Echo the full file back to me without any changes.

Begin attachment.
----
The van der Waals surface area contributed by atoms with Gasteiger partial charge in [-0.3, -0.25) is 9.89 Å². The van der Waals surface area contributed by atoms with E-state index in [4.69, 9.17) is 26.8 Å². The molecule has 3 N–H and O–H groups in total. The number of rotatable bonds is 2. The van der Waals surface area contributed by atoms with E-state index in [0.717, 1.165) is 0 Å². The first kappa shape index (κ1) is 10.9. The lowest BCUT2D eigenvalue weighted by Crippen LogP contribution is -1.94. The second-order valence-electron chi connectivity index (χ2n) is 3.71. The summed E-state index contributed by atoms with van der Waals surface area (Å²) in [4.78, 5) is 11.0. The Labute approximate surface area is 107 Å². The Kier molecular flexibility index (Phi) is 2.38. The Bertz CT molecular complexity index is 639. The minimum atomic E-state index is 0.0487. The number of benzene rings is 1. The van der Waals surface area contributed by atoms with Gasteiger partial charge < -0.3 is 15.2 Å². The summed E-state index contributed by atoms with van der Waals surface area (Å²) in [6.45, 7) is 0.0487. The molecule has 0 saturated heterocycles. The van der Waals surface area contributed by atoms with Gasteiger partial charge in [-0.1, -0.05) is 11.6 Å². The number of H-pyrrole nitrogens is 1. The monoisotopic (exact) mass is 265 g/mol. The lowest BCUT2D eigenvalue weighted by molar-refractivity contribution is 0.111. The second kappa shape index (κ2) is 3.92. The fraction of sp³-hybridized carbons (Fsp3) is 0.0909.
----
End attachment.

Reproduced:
The van der Waals surface area contributed by atoms with Gasteiger partial charge in [-0.3, -0.25) is 9.89 Å². The van der Waals surface area contributed by atoms with E-state index in [4.69, 9.17) is 26.8 Å². The molecule has 3 N–H and O–H groups in total. The number of rotatable bonds is 2. The van der Waals surface area contributed by atoms with E-state index in [0.717, 1.165) is 0 Å². The first kappa shape index (κ1) is 10.9. The lowest BCUT2D eigenvalue weighted by Crippen LogP contribution is -1.94. The second-order valence-electron chi connectivity index (χ2n) is 3.71. The summed E-state index contributed by atoms with van der Waals surface area (Å²) in [4.78, 5) is 11.0. The Labute approximate surface area is 107 Å². The Kier molecular flexibility index (Phi) is 2.38. The Bertz CT molecular complexity index is 639. The minimum atomic E-state index is 0.0487. The number of benzene rings is 1. The van der Waals surface area contributed by atoms with Gasteiger partial charge < -0.3 is 15.2 Å². The summed E-state index contributed by atoms with van der Waals surface area (Å²) in [6.45, 7) is 0.0487. The molecule has 0 saturated heterocycles. The van der Waals surface area contributed by atoms with Gasteiger partial charge in [-0.1, -0.05) is 11.6 Å². The number of H-pyrrole nitrogens is 1. The monoisotopic (exact) mass is 265 g/mol. The lowest BCUT2D eigenvalue weighted by molar-refractivity contribution is 0.111. The second kappa shape index (κ2) is 3.92. The fraction of sp³-hybridized carbons (Fsp3) is 0.0909.